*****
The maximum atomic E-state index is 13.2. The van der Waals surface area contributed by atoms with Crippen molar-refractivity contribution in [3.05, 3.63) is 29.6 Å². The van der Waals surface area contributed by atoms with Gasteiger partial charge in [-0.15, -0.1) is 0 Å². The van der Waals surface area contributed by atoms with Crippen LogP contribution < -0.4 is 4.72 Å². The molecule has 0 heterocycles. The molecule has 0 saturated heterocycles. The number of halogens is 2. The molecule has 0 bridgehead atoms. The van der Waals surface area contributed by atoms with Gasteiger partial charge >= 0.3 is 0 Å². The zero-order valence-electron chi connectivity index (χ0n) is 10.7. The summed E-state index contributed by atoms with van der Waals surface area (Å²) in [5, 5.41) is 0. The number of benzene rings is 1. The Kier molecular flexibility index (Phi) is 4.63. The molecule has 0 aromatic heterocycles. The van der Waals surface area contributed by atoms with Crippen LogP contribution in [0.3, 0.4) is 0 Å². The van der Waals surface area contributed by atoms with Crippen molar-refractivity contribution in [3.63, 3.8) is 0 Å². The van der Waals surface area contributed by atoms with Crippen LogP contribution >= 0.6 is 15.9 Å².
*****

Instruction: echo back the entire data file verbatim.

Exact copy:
The maximum atomic E-state index is 13.2. The van der Waals surface area contributed by atoms with Crippen molar-refractivity contribution in [3.05, 3.63) is 29.6 Å². The van der Waals surface area contributed by atoms with Gasteiger partial charge in [-0.15, -0.1) is 0 Å². The van der Waals surface area contributed by atoms with Crippen LogP contribution < -0.4 is 4.72 Å². The molecule has 0 heterocycles. The molecule has 0 saturated heterocycles. The number of halogens is 2. The molecule has 0 bridgehead atoms. The van der Waals surface area contributed by atoms with Gasteiger partial charge >= 0.3 is 0 Å². The zero-order valence-electron chi connectivity index (χ0n) is 10.7. The summed E-state index contributed by atoms with van der Waals surface area (Å²) in [5, 5.41) is 0. The number of benzene rings is 1. The Kier molecular flexibility index (Phi) is 4.63. The molecule has 0 aromatic heterocycles. The van der Waals surface area contributed by atoms with Crippen LogP contribution in [0.3, 0.4) is 0 Å². The van der Waals surface area contributed by atoms with Crippen molar-refractivity contribution in [3.63, 3.8) is 0 Å². The van der Waals surface area contributed by atoms with Crippen LogP contribution >= 0.6 is 15.9 Å².